Be a Community Leader
Are you looking for a way to help your community? Through a board position, you can advance a cause, apply your skills, and learn from civic-minded peers. Finding the right match can be a challenge, though, because you may not know which groups are active in your area, which ones are looking for board members, or whether you are the kind of person a board is seeking at the moment.
So how can you obtain a role with a group whose mission, methods, and needs align with your interests? Follow the approach below to find a match with a promising nonprofit organization!
Learn who is active and then introduce yourself.
Ask questions about each nonprofit and yourself.
Identify practical deal makers and breakers.
Step 1: Learn Who Is Active and Then Say Hello
Most people join boards upon the recommendation of friends or colleagues who are already on a board, but what if you don’t know someone in such a position?
Consult news, directories, search engines, and leadership programs to discover nonprofits whose causes matter to you.
Local newspapers and business journals carry news of groups that are launching initiatives, completing leadership transitions, or celebrating grant awards. Libraries keep directories of nonprofits; in some cases, they post such directories on their web sites. In addition, some cities have civic leadership training programs whose staff are happy to provide leads and suggestions. News articles and search engines can point you towards such programs.
Attend issue-oriented events.
During the meet-and-greet time, introduce yourself to the staff of groups whose interests match yours, learn what those people do, and ask what needs their boards have. Nonprofit practitioners’ groups, philanthropic foundations, and major players host discussions about topics ranging from transit to homelessness to literacy to animal care. Events may take forms such as lunch-and-learn presentations or discussion panels with civic leaders. Visitors are usually welcome to attend. You can learn about these events through several channels:
Online sites such as eventbrite.com or meetup.com enable you to search for nonprofit gatherings by interest area.
Local newspapers publish calendars that describe upcoming discussions and presentations about civic matters.
Umbrella groups such as civic leadership programs, Jaycees, Association of Fundraising Professionals, United Way, or Local Initiatives Support Corporation host discussions, presentations, and networking events.
Campuses host such events, too. Your local university may operate a community service center, office of public events, school of public policy or nonprofit management, or other entity that runs events and connects people to nonprofits.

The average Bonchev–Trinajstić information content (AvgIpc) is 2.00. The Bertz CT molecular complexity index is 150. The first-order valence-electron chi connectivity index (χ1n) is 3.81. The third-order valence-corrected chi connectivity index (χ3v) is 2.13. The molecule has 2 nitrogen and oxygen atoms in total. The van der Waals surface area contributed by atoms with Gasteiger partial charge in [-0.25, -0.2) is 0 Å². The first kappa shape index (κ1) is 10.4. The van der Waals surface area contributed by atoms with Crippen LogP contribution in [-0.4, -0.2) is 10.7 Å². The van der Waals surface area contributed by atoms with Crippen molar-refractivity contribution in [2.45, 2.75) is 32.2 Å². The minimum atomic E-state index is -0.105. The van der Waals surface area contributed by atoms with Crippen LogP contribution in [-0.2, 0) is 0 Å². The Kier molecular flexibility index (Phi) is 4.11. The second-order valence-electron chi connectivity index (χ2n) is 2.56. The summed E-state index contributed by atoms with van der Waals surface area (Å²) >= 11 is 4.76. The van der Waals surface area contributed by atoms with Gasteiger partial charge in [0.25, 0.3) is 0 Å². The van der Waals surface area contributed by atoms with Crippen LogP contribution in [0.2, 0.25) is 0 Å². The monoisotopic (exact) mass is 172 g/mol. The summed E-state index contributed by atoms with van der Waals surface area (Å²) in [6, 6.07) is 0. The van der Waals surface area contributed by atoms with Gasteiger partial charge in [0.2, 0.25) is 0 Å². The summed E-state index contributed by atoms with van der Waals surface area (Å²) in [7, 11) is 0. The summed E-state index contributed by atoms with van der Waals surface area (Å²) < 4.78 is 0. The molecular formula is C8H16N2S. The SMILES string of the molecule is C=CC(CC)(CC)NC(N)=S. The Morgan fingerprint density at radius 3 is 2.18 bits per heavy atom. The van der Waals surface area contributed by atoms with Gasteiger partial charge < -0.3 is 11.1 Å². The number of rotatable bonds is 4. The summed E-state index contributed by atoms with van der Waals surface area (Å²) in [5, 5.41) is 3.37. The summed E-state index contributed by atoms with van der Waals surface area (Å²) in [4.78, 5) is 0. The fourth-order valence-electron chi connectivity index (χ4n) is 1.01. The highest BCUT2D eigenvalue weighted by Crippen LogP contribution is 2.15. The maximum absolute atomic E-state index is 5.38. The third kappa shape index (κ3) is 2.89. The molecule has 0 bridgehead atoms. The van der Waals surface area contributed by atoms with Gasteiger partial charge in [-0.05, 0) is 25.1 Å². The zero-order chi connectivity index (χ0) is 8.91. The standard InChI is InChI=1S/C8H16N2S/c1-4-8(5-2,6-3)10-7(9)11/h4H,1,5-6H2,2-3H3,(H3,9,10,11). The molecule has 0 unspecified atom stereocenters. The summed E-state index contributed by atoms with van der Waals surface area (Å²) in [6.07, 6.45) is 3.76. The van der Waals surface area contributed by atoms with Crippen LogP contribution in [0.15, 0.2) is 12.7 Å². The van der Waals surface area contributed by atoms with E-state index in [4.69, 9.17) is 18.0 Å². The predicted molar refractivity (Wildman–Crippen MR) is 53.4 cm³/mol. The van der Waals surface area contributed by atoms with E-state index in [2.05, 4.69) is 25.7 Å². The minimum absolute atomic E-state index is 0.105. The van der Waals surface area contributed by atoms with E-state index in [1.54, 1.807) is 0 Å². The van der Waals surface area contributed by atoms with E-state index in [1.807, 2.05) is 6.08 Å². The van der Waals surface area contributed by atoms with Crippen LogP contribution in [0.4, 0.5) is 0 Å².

Contact groups directly.
Describe what has attracted you to them and inquire about leadership opportunities. The most productive approach is usually to look for the name of the Executive Director or the Board Chair and then contact that person. A nonprofit’s “About Us” web page may provide names and contact information. If you are interested in the group but not ready to seek a leadership role, start by volunteering, demonstrate your commitment to the cause, learn about the group’s services and clientele, and then assume successively more instrumental roles en route to a board position.
Step 2: Ask About Each Nonprofit and About You
Many groups may look appealing on the surface. If you like what you see in several nonprofits but you don’t have time to participate in all of them, ask these questions to help you narrow the options.
Do I agree with the nonprofit’s blend of mission and methods?
If you have not thought about your philosophy of how social impact should happen, think about this topic before you apply to join an organization’s board. If you believe policy is more pivotal than direct service, focus on groups that are more oriented towards legislation than fieldwork. If you believe community development should be grassroots rather than top-down, focus on groups that celebrate humble origins rather than ones that are chapters of national organizations.
Will I have enough freedom and power to influence decisions?
Learn about the decision-making process as best you can before choosing to join a board. Talk to current board members, attend a board meeting, or at least read a nonprofit’s public materials to gauge who makes decisions and how. Some boards are “rubber stamps” that approve anything an Executive Director wants to do. Some are dominated by a few persuasive board directors. Some have democratic and transparent methods for making decisions.
Does the board engage at the level that matters most to me?
You may prefer a hands-on board that delves into the details of the nonprofit’s programs, or you may prefer one that only looks at “big picture” issues and leaves detailed planning to staff. To learn which approach a given board uses, ask for copies of past meeting minutes, talk to board members, or attend a board meeting so you’ll know what kinds of topics dominate board conversations. Newer organizations’ boards tend to be hands-on while more seasoned organizations’ boards are more strategic, though these distinctions don’t always exist.
Will I develop the skills and perspective I seek?
Being a board member is not just about sharing your expertise, but also about building it. Be a student. Ask yourself these questions:
What do I want to learn about an issue?
What leadership skills do I want to build?
What new forms of thinking do I want to develop?
A board can provide great ways to expand your perspective. If you are active in a field from one vantage point, consider approaching the same field from another angle. For example, health care occurs in hospitals, neighborhood health centers, global missions, and beyond. If you have worked in one of those settings, look for nonprofits that work in different health settings.
To grow your leadership skills and your knowledge of a social issue, choose a board that does these things: